One Day In Ghent

Almost anyone traveling in Belgium has visited Bruges, which is undeniably one of the most romantic cities in the world, but Ghent is worth your time as well. Dating back to the 1100’s, this city’s Gothic architecture, medieval neighborhoods and food scene are enough to entertain you for days. We had less than eight hours.

The City Center is just a short, scenic walk from the Central Train depot. Begin your tour there by choosing one of several street cafes to get your day started with coffee and Belgian waffles, of course. If you are as fascinated with beautiful doors as I am, you will be enchanted along the way. This was the first of many sightings and is my humble offering to Norm, the grand poobah at Thursday doors.

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Even without a jolt of very strong coffee, you cannot miss the imposing presence of St. Bavo’s Cathedral. This magnificent structure isn’t just another pretty face on the landscape of Ghent, it has substance, as well. The world famous masterpiece, “Mystic Lamb” painted by the Van Eyck Brothers and completed in 1432 is housed here, along with many other significant artifacts and tombs of Bishops. The painting has been through many restorations and one panel, (the Just Judges) which was stolen in 1934, is a reproduction.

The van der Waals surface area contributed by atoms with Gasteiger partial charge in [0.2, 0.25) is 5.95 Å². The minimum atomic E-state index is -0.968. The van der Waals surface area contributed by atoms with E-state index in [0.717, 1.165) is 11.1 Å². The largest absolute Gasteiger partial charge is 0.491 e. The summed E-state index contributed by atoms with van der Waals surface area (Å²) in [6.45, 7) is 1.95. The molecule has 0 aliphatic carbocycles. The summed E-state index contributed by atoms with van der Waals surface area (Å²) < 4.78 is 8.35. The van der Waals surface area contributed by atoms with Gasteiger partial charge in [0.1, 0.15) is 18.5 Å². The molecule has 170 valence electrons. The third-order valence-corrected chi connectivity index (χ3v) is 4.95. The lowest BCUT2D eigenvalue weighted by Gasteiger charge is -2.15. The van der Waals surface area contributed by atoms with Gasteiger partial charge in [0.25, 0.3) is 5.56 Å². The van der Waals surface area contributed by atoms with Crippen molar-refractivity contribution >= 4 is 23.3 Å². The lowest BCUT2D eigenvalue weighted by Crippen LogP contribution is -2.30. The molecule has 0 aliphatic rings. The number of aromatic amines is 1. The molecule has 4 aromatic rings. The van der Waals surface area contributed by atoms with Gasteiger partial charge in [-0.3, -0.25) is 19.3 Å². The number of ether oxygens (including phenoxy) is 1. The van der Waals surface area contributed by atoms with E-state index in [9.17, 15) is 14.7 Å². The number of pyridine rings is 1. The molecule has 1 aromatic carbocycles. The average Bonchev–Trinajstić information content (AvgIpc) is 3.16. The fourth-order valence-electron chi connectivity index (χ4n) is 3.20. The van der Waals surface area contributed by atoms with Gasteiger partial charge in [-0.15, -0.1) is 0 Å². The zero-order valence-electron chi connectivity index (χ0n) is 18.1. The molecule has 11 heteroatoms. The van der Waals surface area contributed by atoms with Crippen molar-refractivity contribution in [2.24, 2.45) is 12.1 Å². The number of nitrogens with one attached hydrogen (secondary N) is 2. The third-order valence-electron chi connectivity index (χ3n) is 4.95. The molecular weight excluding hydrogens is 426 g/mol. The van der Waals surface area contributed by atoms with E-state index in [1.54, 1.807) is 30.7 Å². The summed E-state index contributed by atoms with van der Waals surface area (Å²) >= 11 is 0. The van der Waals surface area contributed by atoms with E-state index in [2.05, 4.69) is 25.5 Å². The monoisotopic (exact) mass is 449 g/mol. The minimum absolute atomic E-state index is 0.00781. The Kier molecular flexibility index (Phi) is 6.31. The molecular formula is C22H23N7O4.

This 12th Century Romanesque church was originally dedicated to John the Baptist. In the Fifteenth to sixteenth centuries, it was converted to this stately Gothic Cathedral and remains the majestic centerpiece of Ghent.

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Alter of St. Bavo’s Cathedral

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Mystic Lamb. Read the interesting history behind the world’s most famous painting here.

From City Center, hop a tram heading in the opposite direction from the Cathedral and get off at Gravensteen, (Castle of the Counts), which was built in 1180 as a display of wealth and power, (weren’t they all). Count Philip of Alsace reigned over the region from 1157 until his death in battle in 1191. The museum houses weapons of war and devices of torture unlike anything you have ever seen – unless you watch Game of Thrones.  The displays are all encased in glass and have numbers which correspond to descriptions on a card that you may pick up at the entry.  Don’t miss the walk to the top of the battlement and enjoy a great view of the city. Entry fee 10 Euro.

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The photo on the left is the under garment for the suite of armor on the right. It was made of woven metal. Can you even imagine???

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View from atop Castle of the Counts

Just a short walk from the castle you will find Patershol, which best represents the construction of villages in the dark ages. Today, it is a foodie paradise, with restaurants tucked into centuries old buildings along vary narrow passages.

 

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Get lost among the many shops and restaurants as you wind your way toward the canal and these amazing views.

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Boat, bike, walk or trolley yourself through this beautiful city – it really doesn’t matter how you do it, just do it!